The commodity-linked Canadian dollar weakened to a four-year low against its U.S. counterpart on Thursday as investors increasingly worried that measures taken to contain the coronavirus outbreak will disrupt the world economy.
At 9:49 a.m., the Canadian dollar was trading 0.3 per cent lower at 1.3814 to the greenback, or 72.39 U.S. cents. The currency touched its weakest intraday level since February 2016 at 1.3854.
Stocks globally plunged into a bear market and oil slumped after U.S. President Donald Trump banned travel from Europe to stem the spread of the virus.
Canada runs a current account deficit and is a major exporter of commodities, including oil, so the loonie is sensitive to a slowdown in the global flow of trade or capital.
U.S. crude oil futures were down 7.8 per cent at $30.41 a barrel. The slump in oil is being compounded by the threat of a flood of cheap supply after Saudi Arabia and the United Arab Emirates said they would raise output in a standoff with Russia.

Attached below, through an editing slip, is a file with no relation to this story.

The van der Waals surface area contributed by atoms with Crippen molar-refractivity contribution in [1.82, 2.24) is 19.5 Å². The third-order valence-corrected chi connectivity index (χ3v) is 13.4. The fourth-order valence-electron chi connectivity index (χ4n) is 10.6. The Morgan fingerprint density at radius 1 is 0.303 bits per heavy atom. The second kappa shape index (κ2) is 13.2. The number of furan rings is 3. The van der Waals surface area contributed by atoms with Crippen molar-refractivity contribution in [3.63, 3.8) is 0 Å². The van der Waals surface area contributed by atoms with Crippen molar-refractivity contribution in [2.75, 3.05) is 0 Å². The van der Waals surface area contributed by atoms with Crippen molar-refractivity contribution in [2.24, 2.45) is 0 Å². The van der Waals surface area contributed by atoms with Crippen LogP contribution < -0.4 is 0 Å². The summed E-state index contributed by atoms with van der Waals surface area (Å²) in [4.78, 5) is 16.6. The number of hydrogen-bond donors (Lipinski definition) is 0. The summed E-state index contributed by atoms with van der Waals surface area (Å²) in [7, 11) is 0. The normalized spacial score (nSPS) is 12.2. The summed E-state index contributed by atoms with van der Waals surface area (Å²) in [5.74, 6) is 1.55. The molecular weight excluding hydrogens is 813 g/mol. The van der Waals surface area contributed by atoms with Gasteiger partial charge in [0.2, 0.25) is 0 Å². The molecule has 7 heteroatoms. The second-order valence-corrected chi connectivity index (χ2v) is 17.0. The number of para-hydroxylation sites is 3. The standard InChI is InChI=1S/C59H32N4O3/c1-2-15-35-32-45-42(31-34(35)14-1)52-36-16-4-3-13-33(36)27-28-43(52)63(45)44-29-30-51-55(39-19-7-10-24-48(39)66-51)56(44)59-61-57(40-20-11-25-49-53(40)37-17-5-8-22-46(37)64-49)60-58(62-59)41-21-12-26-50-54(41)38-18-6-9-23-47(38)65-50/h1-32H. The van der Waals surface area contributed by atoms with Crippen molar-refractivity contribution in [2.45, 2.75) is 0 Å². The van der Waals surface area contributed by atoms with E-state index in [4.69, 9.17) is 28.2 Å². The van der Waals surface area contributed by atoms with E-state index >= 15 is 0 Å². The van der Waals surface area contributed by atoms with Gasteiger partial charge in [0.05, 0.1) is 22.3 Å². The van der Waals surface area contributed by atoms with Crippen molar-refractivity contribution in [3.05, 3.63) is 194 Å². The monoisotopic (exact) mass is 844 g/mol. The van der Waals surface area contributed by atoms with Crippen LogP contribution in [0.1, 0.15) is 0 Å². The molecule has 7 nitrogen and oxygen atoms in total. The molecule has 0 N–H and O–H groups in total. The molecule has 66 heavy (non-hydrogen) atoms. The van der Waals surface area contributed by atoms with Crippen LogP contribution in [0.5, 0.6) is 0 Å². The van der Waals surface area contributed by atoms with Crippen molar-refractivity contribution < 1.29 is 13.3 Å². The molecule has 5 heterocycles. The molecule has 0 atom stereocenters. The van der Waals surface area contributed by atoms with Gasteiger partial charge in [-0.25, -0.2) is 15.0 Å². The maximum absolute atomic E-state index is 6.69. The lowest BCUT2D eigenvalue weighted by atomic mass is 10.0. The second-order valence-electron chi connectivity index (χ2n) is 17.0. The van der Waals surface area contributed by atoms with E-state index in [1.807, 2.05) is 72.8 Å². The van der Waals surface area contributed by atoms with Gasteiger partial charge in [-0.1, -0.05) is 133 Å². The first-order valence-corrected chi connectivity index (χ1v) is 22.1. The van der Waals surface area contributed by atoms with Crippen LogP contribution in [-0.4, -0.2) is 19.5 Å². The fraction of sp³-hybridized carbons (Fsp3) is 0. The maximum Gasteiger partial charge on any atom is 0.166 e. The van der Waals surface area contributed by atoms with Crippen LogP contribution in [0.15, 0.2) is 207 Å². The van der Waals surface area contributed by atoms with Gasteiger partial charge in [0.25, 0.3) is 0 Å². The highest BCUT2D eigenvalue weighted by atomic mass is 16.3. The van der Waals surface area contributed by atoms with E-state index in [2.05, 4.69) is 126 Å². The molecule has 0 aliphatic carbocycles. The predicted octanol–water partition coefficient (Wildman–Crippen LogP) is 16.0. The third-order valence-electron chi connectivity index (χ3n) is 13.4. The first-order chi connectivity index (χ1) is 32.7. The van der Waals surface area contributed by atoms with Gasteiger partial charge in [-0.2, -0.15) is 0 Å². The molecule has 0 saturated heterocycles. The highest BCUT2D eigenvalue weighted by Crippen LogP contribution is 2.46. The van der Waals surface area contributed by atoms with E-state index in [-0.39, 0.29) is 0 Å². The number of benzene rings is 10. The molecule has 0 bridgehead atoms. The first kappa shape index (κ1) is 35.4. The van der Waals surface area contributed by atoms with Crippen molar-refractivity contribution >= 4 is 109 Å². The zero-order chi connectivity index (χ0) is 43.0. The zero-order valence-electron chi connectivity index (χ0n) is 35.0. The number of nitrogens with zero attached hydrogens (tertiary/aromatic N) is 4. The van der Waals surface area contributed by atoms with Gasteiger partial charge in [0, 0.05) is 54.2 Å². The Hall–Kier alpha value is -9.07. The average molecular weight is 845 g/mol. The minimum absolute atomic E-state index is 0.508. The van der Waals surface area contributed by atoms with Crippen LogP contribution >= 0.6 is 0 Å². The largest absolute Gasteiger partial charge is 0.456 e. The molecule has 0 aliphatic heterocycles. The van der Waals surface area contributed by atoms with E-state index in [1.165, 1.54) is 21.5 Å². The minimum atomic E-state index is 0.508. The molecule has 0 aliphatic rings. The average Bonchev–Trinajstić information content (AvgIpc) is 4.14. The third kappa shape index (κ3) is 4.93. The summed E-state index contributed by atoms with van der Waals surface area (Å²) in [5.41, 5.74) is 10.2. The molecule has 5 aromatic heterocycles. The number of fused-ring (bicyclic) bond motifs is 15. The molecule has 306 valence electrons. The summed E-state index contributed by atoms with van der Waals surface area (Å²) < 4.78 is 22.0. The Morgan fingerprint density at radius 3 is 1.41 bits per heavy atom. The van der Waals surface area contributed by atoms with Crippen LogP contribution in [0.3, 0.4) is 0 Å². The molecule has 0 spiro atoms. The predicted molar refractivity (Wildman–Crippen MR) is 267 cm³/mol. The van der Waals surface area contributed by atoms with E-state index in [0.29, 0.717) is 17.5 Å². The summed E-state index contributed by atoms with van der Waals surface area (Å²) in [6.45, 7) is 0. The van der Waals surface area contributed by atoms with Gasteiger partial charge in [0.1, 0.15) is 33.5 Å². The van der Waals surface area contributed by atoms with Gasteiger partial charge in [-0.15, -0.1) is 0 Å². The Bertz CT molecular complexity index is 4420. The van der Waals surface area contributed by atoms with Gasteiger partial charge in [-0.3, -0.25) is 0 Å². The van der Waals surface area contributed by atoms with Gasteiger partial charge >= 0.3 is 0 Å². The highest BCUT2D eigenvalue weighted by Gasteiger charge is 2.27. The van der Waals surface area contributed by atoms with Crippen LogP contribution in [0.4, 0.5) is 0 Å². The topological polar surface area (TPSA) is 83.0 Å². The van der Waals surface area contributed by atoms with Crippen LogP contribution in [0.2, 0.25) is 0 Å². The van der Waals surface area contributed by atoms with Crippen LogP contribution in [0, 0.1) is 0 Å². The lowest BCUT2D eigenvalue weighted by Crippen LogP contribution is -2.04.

On Wednesday, the premier of Alberta said the energy-rich Canadian province will curtail oil production if necessary to help an industry which is set to start laying off workers in response to a global price war.
With the outlook for the world economy dimming and crude oil prices crashing, money markets see it as likely the Bank of Canada will cut its benchmark interest rate, which sits at 1.25 per cent, by as much as 75 basis points at its next policy decision on April 15.
Last week, the central bank eased by 50 basis points, its biggest move in more than a decade, to cushion the impact on the economy from the virus outbreak.
Canadian bond yields tumbled across a flatter yield curve, with the 10-year down 20.6 basis points at 0.450 per cent. On Monday, the 10-year yield hit a record intraday low at 0.233 per cent.
Be smart with your money. Get the latest investing insights delivered right to your inbox three times a week, with the Globe Investor newsletter. Sign up today.